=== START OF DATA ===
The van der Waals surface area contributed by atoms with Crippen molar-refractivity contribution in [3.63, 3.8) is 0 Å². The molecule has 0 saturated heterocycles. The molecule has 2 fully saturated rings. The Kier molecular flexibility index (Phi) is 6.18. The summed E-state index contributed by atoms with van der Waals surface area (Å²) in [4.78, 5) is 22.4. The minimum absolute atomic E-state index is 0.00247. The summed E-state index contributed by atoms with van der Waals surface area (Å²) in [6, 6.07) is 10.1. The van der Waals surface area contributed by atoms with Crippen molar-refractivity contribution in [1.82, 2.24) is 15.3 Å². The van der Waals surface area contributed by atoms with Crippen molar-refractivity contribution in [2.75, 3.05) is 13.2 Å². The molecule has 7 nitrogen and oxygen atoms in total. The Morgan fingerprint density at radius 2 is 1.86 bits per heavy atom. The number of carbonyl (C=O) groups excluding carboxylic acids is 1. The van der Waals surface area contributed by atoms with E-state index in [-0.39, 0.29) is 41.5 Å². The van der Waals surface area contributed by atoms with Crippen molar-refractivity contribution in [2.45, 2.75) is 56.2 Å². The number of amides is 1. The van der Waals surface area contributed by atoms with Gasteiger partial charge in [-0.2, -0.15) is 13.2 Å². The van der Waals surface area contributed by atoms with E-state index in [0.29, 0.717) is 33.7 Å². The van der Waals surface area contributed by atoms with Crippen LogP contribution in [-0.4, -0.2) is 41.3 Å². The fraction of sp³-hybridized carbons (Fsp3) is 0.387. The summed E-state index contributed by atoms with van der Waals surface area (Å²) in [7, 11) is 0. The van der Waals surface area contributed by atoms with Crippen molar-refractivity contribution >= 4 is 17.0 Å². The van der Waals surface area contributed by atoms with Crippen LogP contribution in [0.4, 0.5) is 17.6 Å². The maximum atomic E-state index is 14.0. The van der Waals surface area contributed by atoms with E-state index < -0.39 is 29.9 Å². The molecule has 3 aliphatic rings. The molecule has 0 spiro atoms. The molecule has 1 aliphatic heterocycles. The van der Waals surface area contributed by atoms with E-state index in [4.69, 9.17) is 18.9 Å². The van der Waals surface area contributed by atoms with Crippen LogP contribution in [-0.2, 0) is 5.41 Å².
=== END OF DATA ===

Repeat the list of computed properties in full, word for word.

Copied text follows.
The van der Waals surface area contributed by atoms with Crippen molar-refractivity contribution in [3.63, 3.8) is 0 Å². The molecule has 0 saturated heterocycles. The molecule has 2 fully saturated rings. The Kier molecular flexibility index (Phi) is 6.18. The summed E-state index contributed by atoms with van der Waals surface area (Å²) in [4.78, 5) is 22.4. The minimum absolute atomic E-state index is 0.00247. The summed E-state index contributed by atoms with van der Waals surface area (Å²) in [6, 6.07) is 10.1. The van der Waals surface area contributed by atoms with Crippen molar-refractivity contribution in [1.82, 2.24) is 15.3 Å². The van der Waals surface area contributed by atoms with Crippen molar-refractivity contribution in [2.75, 3.05) is 13.2 Å². The molecule has 7 nitrogen and oxygen atoms in total. The Morgan fingerprint density at radius 2 is 1.86 bits per heavy atom. The number of carbonyl (C=O) groups excluding carboxylic acids is 1. The van der Waals surface area contributed by atoms with E-state index in [-0.39, 0.29) is 41.5 Å². The van der Waals surface area contributed by atoms with Crippen molar-refractivity contribution in [2.45, 2.75) is 56.2 Å². The number of amides is 1. The van der Waals surface area contributed by atoms with Gasteiger partial charge in [-0.2, -0.15) is 13.2 Å². The van der Waals surface area contributed by atoms with E-state index in [0.29, 0.717) is 33.7 Å². The van der Waals surface area contributed by atoms with Crippen LogP contribution in [-0.4, -0.2) is 41.3 Å². The fraction of sp³-hybridized carbons (Fsp3) is 0.387. The summed E-state index contributed by atoms with van der Waals surface area (Å²) in [7, 11) is 0. The van der Waals surface area contributed by atoms with Crippen molar-refractivity contribution >= 4 is 17.0 Å². The van der Waals surface area contributed by atoms with Crippen LogP contribution in [0.4, 0.5) is 17.6 Å². The maximum atomic E-state index is 14.0. The van der Waals surface area contributed by atoms with E-state index < -0.39 is 29.9 Å². The molecule has 3 aliphatic rings. The molecule has 0 spiro atoms. The molecule has 1 aliphatic heterocycles. The van der Waals surface area contributed by atoms with E-state index in [4.69, 9.17) is 18.9 Å². The van der Waals surface area contributed by atoms with Crippen LogP contribution in [-0.2, 0) is 5.41 Å².